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Brendan D. Manning, PhD

Professor, Department of Genetics and Complex Diseases, Harvard T.H. Chan School Of Public Health

Director, Program in the Biological Sciences of Public Health, Department of Genetics and Complex Diseases, Harvard T.H. Chan School Of Public Health

Contact Info

Brendan Manning
Harvard School Of Public Health
665 Huntington Avenue
Boston, MA, 02115
Mailstop: SPH2-117
Phone: 617-432-5614
Fax: 617-432-5236


Not Available.

DF/HCC Program Affiliation

Cancer Cell Biology
Kidney Cancer

Lab Website

Manning Lab Homepage

Research Abstract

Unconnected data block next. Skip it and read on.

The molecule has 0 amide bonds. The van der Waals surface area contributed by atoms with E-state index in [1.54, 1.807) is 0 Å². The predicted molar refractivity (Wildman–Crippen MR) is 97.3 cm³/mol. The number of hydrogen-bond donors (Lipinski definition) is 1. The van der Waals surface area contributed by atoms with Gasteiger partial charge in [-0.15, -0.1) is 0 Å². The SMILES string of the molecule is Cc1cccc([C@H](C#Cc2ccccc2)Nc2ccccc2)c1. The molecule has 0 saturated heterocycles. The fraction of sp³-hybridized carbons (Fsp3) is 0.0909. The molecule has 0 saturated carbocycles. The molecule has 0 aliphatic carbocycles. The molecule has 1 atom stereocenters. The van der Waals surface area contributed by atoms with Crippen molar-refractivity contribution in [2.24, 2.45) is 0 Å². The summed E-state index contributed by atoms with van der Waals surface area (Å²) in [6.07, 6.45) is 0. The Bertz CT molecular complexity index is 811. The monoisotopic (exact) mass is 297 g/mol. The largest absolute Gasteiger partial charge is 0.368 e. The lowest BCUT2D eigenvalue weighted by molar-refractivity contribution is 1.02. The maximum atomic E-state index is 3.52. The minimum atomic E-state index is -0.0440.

Research in the Manning laboratory is aimed at characterizing biochemical links between cell signaling networks and metabolic networks in both normal and cancer cells. The goal of this research is to reveal how signaling events propagated by growth factors, the availability of energy and nutrients, and exposure to environmental stresses are perceived and integrated to properly control cell growth and survival. Importantly, these integrated signaling networks are comprised of the oncogenes and tumor suppressors that underlie the majority of human cancers, and their altered functions in cancer cells disconnect these pathways from normal control mechanisms, leading to uncontrolled cell growth and survival. To elucidate the mechanistic basis of these regulatory networks, the laboratory uses a multi-tiered approach involving biochemistry, cell biology, genomics, proteomics, metabolomics, and animal models. We are particularly interested in pathways controlling and controlled by the products of the tumor suppressor genes, TSC1 and TSC2, mutated in the diseases tuberous sclerosis complex (TSC) and lymphangioleiomyomatosis (LAM). Our work in this field has defined the molecular link between these tumor suppressors and control of the nutrient-sensing protein kinase mammalian target of rapamycin (mTOR) by the PI3K-Akt pathway, one of the most frequently activated oncogenic signaling pathways. Using cell and mouse models, we are delineating the contributions and therapeutic opportunities arising from the aberrant activation of this pathway across diverse cancer lineages, with a focus on its impact on tumor cell metabolism.


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